I read a book called Letters to a Fiction Writer, which is a collection of letters and essays on writing by various authors. One of the authors, Ann Beattie, described living in a small town in Connecticut. She described what went through her head as she wrote in that small town: "I am going to write my way out of here."
That line resonates with me as I work on my dissertation. When I was an undergrad and when I was studying for my master's degree, I did well as a young scholar. But when I was in the PhD program, I started struggling just to keep up with the other grad students. It didn't help that unlike them, I didn't have a family member or student loans to support me financially; I worked two or three jobs instead. But the problem was that it left me with little time to study, and I ended up disappointing my professors and myself on more than one occasion.
It wasn't just because of my extra jobs that I struggled to do well in school. It was also because of the fact that I never really fit in with the other academics. I became an English major because I loved literature and poetry. I wanted to become a professor so that I could inspire other students to love literature and poetry as much as I did. But the problem with academia is that we often spend hours talking about everything BUT literature and poetry; the focus is typically on critical theory instead.
I'd sit there during lectures and conferences and put on my "I totally understand what you're saying" face, though most of the time I didn't understand. And I felt like an idiot compared to most of the other grad students, who did understand. They went on to publish articles, present their work at conferences, and win fellowships. I just struggled to keep up. I worked hard; I tried again and again to measure up to my professors' expectations, but I usually fell short. And the fact that my work wasn't good enough made me feel like I wasn't good enough. When you're a workaholic, you define yourself by your work; it's hard to think positively about yourself when your work isn't going well.
Maybe I should have dropped out of graduate school years ago. But I stayed because I loved teaching. Even though I didn't become a good scholar, I became a good teacher, and I have hundreds of positive evaluations from students to prove it. Many of my students signed up for more than one class with me, which always made me feel good. Several of them would come up to me at the end of each term and tell me how much they enjoyed my class or how I was their favorite teacher.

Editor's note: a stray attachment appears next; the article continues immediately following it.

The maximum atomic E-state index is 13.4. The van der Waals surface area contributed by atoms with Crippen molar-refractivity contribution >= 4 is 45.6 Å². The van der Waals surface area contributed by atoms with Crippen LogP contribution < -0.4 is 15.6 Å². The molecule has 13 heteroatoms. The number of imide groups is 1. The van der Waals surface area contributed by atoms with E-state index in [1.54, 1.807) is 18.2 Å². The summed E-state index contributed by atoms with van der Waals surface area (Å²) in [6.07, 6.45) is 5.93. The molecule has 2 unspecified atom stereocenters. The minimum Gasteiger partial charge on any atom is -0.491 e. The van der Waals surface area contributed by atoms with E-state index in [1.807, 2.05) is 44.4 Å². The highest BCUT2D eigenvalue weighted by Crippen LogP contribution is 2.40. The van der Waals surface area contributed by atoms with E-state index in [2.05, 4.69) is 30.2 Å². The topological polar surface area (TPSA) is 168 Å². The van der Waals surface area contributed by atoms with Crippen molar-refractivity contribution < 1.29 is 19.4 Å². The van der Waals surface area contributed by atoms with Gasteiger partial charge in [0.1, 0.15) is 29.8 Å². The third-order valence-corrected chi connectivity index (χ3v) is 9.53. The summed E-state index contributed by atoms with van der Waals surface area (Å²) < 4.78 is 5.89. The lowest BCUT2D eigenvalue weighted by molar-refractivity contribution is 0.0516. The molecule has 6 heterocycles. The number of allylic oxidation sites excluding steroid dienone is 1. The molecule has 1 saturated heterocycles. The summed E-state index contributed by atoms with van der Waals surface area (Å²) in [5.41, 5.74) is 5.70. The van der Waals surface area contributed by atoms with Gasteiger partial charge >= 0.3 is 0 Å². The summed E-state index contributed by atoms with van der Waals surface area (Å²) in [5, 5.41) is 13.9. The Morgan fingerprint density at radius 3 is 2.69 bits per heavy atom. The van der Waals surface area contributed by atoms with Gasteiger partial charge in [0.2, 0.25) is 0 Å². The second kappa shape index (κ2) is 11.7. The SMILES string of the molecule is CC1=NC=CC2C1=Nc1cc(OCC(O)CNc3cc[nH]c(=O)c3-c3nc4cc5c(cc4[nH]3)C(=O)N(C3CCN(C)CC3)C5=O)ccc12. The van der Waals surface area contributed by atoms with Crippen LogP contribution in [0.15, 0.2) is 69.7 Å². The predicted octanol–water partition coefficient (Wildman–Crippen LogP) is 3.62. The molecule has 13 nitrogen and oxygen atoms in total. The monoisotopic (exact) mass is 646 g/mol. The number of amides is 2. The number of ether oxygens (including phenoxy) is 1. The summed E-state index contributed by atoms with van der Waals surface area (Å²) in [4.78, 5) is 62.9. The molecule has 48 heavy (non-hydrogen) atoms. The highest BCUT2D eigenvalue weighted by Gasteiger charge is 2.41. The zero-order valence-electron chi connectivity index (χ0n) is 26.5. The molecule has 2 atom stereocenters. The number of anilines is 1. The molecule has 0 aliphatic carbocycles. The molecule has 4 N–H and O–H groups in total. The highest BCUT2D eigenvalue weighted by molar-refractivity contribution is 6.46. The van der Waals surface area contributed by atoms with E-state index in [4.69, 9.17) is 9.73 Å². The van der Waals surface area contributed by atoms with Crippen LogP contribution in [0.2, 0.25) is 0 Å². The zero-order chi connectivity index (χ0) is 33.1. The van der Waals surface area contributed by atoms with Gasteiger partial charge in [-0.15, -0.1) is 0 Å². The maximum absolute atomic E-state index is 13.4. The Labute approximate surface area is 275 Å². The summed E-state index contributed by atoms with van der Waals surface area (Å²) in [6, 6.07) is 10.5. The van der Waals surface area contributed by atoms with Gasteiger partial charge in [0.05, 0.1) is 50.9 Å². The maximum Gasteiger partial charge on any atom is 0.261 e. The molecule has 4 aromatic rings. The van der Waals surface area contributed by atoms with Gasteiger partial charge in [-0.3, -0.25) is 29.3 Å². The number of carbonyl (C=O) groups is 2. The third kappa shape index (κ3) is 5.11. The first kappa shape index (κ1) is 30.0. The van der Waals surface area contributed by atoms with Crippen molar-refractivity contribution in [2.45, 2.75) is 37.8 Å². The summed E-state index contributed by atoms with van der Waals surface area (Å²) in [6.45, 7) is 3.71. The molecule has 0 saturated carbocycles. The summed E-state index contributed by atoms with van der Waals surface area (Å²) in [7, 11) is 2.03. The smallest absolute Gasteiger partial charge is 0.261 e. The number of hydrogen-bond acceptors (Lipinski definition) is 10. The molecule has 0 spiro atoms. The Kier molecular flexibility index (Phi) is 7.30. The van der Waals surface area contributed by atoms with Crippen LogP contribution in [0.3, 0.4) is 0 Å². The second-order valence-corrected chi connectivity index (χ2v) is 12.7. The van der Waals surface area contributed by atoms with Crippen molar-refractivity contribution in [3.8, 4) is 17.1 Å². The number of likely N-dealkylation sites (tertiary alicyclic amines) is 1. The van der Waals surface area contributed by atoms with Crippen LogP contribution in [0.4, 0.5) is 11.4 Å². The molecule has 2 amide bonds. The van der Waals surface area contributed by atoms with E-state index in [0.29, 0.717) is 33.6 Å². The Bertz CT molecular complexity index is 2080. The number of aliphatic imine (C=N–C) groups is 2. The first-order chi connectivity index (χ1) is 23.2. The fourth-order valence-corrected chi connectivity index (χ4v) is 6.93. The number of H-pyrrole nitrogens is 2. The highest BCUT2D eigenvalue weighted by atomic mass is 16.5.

I did encounter many "difficult" students (which is an understatement), as every teacher does. But even those experiences made me stronger, because they taught me to assert myself and not back down.
I still feel a rush of excitement and happiness every time I'm in a classroom, sharing what I know with my students. I think that the classroom is one of the places where I am happiest, aside from bookstores, libraries, and Starbucks (I tried to live without coffee for a week, but I was practically climbing the walls by the end so I had to go back to my caffeinated life.). I love when students have that "aha" moment when they finally understand what I've been telling them. I love when some of them tell me that they enjoyed a particular author that we studied so much that they went out to read more books by that person. I love when they get excited over what they're learning.
But unfortunately, the search committees for many colleges are going to care a lot more about my work as a scholar than my work as a teacher. And I have a sinking feeling that I'm never going to become a tenured professor at a university. I'll be lucky if I get a job as a full-time lecturer at a small college or a community college, and the thing about lectureships is that they usually only last for a few years at a time.
Maybe I should have become a high school teacher instead of a college teacher, because at least then I could have focused more on being a teacher instead of a scholar. But I don't like how high school teachers are treated in this country. They're underpaid, overworked, and typically blamed for all of the schools and students' problems. They're often forced to spend more time teaching students how to take tests than how to understand subjects that matter more. I've taught high school, and even though I enjoyed working with the students, it was a very different dynamic from working on a college campus.
Often I sit down to work on my dissertation and I feel so paralyzed that I don't know what to write. I feel so overwhelmed by how much work there is still left to do, and I'm afraid that my work will never be good enough to satisfy my professors (and myself).
What I've finally realized is that I need to stop focusing so much on what other people think and just get my dissertation done. Like Ann Beattie, I am going to write my way out of here. And by "here" I mean grad school, my sense of inadequacy, my fears about the future, and all the other things that have dragged me down all these years.
I just want to finish my dissertation and finally move on to the next stage in my life. I'll probably never be a tenured professor. I'm still going to try and find a good teaching job somewhere. As long as I get to teach at a good school, write, and earn enough money to satisfy my caffeine cravings, I'll be happy. I still feel scared about what's going to happen in the future, but I'm also determined to write my way towards the future that I want.
What about you? Do you ever feel anxious about the future? How do you deal with it?
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